April 21, 2015

ACI for (Smarter) Simple Minds


In a previous post I tried to describe the new Cisco ACI architecture in simple terms, from a software designer standpoint.
My knowledge on networking is limited, compared to my colleagues at Cisco that hold CCIE certifications… I am a software guy the just understands the API   ;-)
Though, now I would like to share some more technical information with the same “not for specialists” language.
You can still go to the official documentation for the detail, or look at one of the brilliant demo recorded on YouTube.

These are the main points that I want to describe:
- You don’t program the single switches, but the entire fabric (via the sw controller)
- The fabric has all active links (no spanning tree)
- Policies and performances benefit from a ASIC design that perfectly fits the SDN model
- You can manage the infrastructure as code (hence, really do DevOps)
- The APIC controller manages also L4-7 network services from 3rd parties
- Any orchestrator can drive the API of the controller
- The virtual leaf of the fabric extends into the hypervisor (AVS)
- You get immediate visibility of the Health Score for the Fabric, Tenants, Applications

Next picture shows how the fabric is build, using two types of switches: the Spines are used to scale and connect all the leaves in a non blocking fabric that ensures performances and reliability.
The Leaf switches hold the physical ports where servers are attached: both bare metal servers (i.e. running a Operating System) and virtualized servers (i.e. running ESXi, Hyper-V and KVM hypervisors).
The software controller for the fabric, named APIC, runs on a cluster of (at least) 3 dedicated physical servers and is not in the data path: so it does not affect performances and reliability of the fabric, as it could happen with other solutions on the market.

The ACI fabric supports more than 64,000 dedicated tenant networks. A single fabric can support more than one million IPv4/IPv6 endpoints, more than 64,000 tenants, and more than 200,000 10G ports. The ACI fabric enables any service (physical or virtual) anywhere with no need for additional software or hardware gateways to connect between the physical and virtual services and normalizes encapsulations for Virtual Extensible Local Area Network (VXLAN) / VLAN / Network Virtualization using Generic Routing Encapsulation (NVGRE).

The ACI fabric decouples the endpoint identity and associated policy from the underlying forwarding graph. It provides a distributed Layer 3 gateway that ensures optimal Layer 3 and Layer 2 forwarding. The fabric supports standard bridging and routing semantics without standard location constraints (any IP address anywhere), and removes flooding requirements for the IP control plane Address Resolution Protocol (ARP) / Generic Attribute Registration Protocol (GARP). All traffic within the fabric is encapsulated within VXLAN.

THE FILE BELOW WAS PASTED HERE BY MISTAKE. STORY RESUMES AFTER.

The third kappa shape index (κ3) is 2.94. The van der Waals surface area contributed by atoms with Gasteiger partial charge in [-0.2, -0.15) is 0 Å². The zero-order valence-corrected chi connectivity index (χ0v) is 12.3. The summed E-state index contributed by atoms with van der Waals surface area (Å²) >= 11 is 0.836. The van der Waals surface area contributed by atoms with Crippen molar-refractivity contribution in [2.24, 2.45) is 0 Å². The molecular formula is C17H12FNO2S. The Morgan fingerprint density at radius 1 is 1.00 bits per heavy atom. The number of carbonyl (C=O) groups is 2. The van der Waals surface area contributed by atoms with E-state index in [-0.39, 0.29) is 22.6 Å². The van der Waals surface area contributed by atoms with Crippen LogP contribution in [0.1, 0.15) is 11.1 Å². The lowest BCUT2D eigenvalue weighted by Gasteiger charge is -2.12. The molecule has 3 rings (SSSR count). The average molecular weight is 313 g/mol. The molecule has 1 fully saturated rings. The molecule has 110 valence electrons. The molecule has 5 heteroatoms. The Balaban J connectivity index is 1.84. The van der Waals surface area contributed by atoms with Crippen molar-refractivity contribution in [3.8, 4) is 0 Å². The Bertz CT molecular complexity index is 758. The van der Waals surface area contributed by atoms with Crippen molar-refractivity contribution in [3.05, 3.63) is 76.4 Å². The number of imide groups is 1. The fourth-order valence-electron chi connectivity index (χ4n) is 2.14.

The ACI fabric decouples the tenant endpoint address, its identifier, from the location of the endpoint that is defined by its locator or VXLAN tunnel endpoint (VTEP) address. The following figure shows decoupled identity and location.


Forwarding within the fabric is between VTEPs. The mapping of the internal tenant MAC or IP address to a location is performed by the VTEP using a distributed mapping database. After a lookup is done, the VTEP sends the original data packet encapsulated in VXLAN with the Destination Address (DA) of the VTEP on the destination leaf. The packet is then de-encapsulated on the destination leaf and sent down to the receiving host. With this model, we can have a full mesh, loop-free topology without the need to use the spanning-tree protocol to prevent loops.

You can attach virtual servers or physical servers that use any network virtualization protocol to the Leaf ports, then design the policies that define the traffic flow among them regardless the local (to the server or to its hypervisor) encapsulation.
So the fabric acts as a normalizer for the encapsulation and allows you to match different environments in a single policy.

Forwarding is not limited to nor constrained by the encapsulation type or encapsulation-specific ‘overlay’ network:





As explained in ACI for Dummies, policies are based on the concept of EPG (End Points Group).
Special EPG represent the outside network (outside the fabric, that means other networks in your datacenter or eventually the Internet or a MPLS connection):



The integration with the hypervisors is made through a bidirectional connection between the APIC controller and the element manager of the virtualization platform (vCenter, System Center VMM, Red Hat EVM...). Their API are used to create local virtual networks that are connected and integrated with the ACI fabric, so that policies are propagated to them.
The ultimate result is the creation of Port Groups, or the like of, where VM can be connected.
A Port Groups represents a EPG.
Events generated by the VM lifecycle (power on/off, vmotion...) will be sent back to APIC so that the traffic is managed accordingly.



How Policies are enforced in the fabric

The policy contains a source EPG, a destination EPG and rules known as Contracts, made of Subjects (security, QoS...). They are created in the Controller and pushed to all the leaf switches where they are enforced.
When a packet arrives to a leaf, if the destination EPG is known it is processed locally.
Otherwise it is forwarded to a Spine, to reach the destination EPG through a Leaf that knows it.

There are 3 cases, and the local and global tables in the leaf are used based on the fact that the destination EP is known or not:
1 - If the target EP is known and it's local (local table) to the same leaf, it's processed locally (no traffic through the Spine).
2 - If the target EP is known and it's remote (global table) it's forwarded to the Spine to be sent to the destination VTEP, that is known.
3 - If the target EP is unknown the traffic is sent to the Spine for a proxy forwarding (that means that the Spine discovers what is the destination VTEP).